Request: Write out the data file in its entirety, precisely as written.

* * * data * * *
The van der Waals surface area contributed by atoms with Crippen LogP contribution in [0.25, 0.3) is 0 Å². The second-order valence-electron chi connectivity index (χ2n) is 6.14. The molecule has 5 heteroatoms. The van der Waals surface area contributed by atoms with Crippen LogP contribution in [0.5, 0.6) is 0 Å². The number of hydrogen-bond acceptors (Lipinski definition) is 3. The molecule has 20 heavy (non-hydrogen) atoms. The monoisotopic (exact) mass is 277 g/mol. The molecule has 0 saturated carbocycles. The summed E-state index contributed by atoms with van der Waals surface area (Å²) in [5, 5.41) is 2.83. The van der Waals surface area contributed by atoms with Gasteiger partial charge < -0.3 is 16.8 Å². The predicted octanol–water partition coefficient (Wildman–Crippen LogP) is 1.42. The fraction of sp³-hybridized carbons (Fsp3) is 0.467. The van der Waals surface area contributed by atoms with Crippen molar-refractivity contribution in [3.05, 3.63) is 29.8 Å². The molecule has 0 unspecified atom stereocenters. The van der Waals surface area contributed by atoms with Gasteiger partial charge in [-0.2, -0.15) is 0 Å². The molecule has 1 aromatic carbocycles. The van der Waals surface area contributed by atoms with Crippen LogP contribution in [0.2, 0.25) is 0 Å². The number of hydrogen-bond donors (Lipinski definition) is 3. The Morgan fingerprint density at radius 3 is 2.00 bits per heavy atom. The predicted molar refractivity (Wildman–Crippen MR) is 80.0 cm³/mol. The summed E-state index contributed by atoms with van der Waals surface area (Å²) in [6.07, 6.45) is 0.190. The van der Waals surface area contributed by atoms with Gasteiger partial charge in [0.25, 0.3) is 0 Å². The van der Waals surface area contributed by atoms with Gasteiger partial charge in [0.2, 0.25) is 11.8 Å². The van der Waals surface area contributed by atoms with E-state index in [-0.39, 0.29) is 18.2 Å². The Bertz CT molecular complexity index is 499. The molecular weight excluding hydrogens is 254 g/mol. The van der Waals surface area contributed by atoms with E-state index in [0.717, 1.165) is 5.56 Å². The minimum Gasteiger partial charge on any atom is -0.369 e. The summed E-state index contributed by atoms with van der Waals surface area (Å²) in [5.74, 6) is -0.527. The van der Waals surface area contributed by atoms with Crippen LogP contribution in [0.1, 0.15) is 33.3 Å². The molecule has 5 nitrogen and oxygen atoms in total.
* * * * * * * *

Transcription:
The van der Waals surface area contributed by atoms with Crippen LogP contribution in [0.25, 0.3) is 0 Å². The second-order valence-electron chi connectivity index (χ2n) is 6.14. The molecule has 5 heteroatoms. The van der Waals surface area contributed by atoms with Crippen LogP contribution in [0.5, 0.6) is 0 Å². The number of hydrogen-bond acceptors (Lipinski definition) is 3. The molecule has 20 heavy (non-hydrogen) atoms. The monoisotopic (exact) mass is 277 g/mol. The molecule has 0 saturated carbocycles. The summed E-state index contributed by atoms with van der Waals surface area (Å²) in [5, 5.41) is 2.83. The van der Waals surface area contributed by atoms with Gasteiger partial charge < -0.3 is 16.8 Å². The predicted octanol–water partition coefficient (Wildman–Crippen LogP) is 1.42. The fraction of sp³-hybridized carbons (Fsp3) is 0.467. The van der Waals surface area contributed by atoms with Crippen molar-refractivity contribution in [3.05, 3.63) is 29.8 Å². The molecule has 0 unspecified atom stereocenters. The van der Waals surface area contributed by atoms with Gasteiger partial charge in [-0.2, -0.15) is 0 Å². The molecule has 1 aromatic carbocycles. The van der Waals surface area contributed by atoms with Crippen LogP contribution in [0.2, 0.25) is 0 Å². The number of hydrogen-bond donors (Lipinski definition) is 3. The Morgan fingerprint density at radius 3 is 2.00 bits per heavy atom. The predicted molar refractivity (Wildman–Crippen MR) is 80.0 cm³/mol. The summed E-state index contributed by atoms with van der Waals surface area (Å²) in [6.07, 6.45) is 0.190. The van der Waals surface area contributed by atoms with Gasteiger partial charge in [0.25, 0.3) is 0 Å². The van der Waals surface area contributed by atoms with Gasteiger partial charge in [0.2, 0.25) is 11.8 Å². The van der Waals surface area contributed by atoms with E-state index in [-0.39, 0.29) is 18.2 Å². The Bertz CT molecular complexity index is 499. The molecular weight excluding hydrogens is 254 g/mol. The van der Waals surface area contributed by atoms with E-state index in [0.717, 1.165) is 5.56 Å². The minimum Gasteiger partial charge on any atom is -0.369 e. The summed E-state index contributed by atoms with van der Waals surface area (Å²) in [5.74, 6) is -0.527. The van der Waals surface area contributed by atoms with Crippen LogP contribution in [0.1, 0.15) is 33.3 Å². The molecule has 5 nitrogen and oxygen atoms in total.